Earlier this year, my husband and I were in charge of the youth group at our church and we taught a very important lesson on goal-setting. We explained to the kids that goals need to be definitive, realistic, and attainable, and that you need a way of keeping yourself on track. I applied that same lesson to my personal weight-loss goal, and this is what I came up with: I downloaded an app called MyFitnessPal for my phone. It’s designed to calculate daily nutrition, calories, and exercise to help the user get (or stay) on track. Immediately, I found that several of my friends had also signed up for the app and were willing to encourage me and keep me accountable for my choices.
Although I wasn’t cutting anything specific from my diet, I was going to continue to make healthy choices (wheat pasta over white, baked foods instead of fried, etc.) as a general rule. I tried more vegetables. I tried to limit my snacks. My big revelation was in regards to portion control. Once I started counting, measuring, and recording, I was shocked at how small a serving of potato chips really is! I had to do a lot of adjusting to stay under my calorie goal each day, while still trying to incorporate enough vitamins, minerals, and fiber into my diet. There were a lot of days when I went over my goal. But I decided that each day, I’d wake up and start over, forgiving myself for the previous day’s mistakes. That attitude has helped a great deal!
I had a way to record my calories, the support of family and friends, and a faith which taught me that anything is possible (even for a lazy girl like me!), but something was still missing. Yup, you guessed it: this girl needed to work exercise into her life as a rule, not an exception! I was reluctant to do this because of my history of asthma. I’d always been told I shouldn’t “overdo it” and accommodations had always been made for my health when I was in school. But, when I started working at Pediatric Alliance and realized that my lunch break was a built-in hour to work out, I didn’t give myself a choice. I started out by walking at a slow pace for a half an hour, using my albuterol inhaler every day for two weeks. My body quickly adapted to my new lifestyle. By the fourth week I was exercising regularly, I no longer needed my inhaler, and I was clipping along at about 3.5 miles per hour for about 45 minutes each day.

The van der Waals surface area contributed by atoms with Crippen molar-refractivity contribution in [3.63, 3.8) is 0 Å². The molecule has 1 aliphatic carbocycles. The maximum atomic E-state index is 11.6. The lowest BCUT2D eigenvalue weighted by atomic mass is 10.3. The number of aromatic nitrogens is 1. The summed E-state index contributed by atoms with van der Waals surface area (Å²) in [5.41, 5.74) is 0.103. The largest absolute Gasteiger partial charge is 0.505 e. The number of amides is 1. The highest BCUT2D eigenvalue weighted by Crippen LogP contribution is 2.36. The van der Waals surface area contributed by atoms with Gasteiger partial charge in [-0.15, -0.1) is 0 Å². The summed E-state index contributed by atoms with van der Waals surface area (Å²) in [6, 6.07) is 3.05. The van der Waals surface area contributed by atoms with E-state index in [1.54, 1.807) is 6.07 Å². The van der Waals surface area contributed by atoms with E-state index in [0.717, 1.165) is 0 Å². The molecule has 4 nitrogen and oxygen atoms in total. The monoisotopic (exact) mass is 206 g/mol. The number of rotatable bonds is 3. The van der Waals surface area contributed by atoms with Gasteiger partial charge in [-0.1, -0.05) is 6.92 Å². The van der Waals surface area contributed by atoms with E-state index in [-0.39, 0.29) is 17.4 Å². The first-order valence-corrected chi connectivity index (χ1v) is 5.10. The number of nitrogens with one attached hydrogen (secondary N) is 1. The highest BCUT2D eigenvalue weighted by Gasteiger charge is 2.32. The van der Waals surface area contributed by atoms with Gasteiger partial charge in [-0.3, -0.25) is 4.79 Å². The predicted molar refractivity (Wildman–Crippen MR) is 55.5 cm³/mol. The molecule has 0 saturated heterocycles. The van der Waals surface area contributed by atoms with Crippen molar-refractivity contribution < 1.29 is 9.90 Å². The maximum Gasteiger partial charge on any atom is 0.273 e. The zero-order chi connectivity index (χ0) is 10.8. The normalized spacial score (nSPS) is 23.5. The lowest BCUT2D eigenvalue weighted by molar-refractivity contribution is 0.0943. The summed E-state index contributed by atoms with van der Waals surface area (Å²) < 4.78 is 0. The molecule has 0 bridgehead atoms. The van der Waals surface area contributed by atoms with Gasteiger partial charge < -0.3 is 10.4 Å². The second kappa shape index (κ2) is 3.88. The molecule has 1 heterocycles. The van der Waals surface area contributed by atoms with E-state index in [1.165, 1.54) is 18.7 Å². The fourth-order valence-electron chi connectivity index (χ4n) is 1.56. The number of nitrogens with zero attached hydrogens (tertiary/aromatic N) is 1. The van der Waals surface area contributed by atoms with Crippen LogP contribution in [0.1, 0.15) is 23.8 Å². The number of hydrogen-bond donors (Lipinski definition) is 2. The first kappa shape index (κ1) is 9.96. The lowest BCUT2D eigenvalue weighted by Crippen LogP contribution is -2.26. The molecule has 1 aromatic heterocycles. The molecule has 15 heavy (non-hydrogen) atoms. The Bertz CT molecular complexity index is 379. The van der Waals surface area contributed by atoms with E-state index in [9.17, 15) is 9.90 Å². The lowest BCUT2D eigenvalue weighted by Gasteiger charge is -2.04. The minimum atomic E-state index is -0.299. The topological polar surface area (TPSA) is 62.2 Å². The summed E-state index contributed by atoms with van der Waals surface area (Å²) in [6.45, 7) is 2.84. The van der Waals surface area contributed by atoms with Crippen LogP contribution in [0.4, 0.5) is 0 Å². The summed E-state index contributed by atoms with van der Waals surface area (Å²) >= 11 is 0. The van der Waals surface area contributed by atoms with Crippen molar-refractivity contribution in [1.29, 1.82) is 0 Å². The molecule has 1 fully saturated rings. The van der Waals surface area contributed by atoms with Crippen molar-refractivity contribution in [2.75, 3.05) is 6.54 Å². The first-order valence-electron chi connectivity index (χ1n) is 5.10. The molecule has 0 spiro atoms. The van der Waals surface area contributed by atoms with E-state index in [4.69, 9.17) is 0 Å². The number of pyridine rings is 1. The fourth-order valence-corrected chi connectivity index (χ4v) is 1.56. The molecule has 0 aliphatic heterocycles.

To date, I’ve lost about 16 pounds and I’m fitting into clothes 1-2 sizes smaller than when I had started out. Although that feels wonderful and I’m very proud of that, I’m even happier to know that the steps I’m taking now will help decrease the chances of my struggling with the many health issues that have plagued my family: diabetes, high blood pressure, and heart problems, just to name a few. I know that my new, healthier lifestyle won’t completely wipe out any chance of problems later on, but I’m at peace knowing that I’m doing my part to get — and stay — healthy.
Just last week, I did something that I never thought I’d do. I went for a run. Granted, since I’m still new at this, it wasn’t a very fast run. It was really more of a brisk walk, sloppily punctuated with brief moments of jogging. But I’m not giving up! My former college roommate — a mother of three and an avid runner — reminded me that, “Speed doesn’t make the runner; the desire to run is what defines a runner.”
Well, you know what?
I guess I’m a runner now!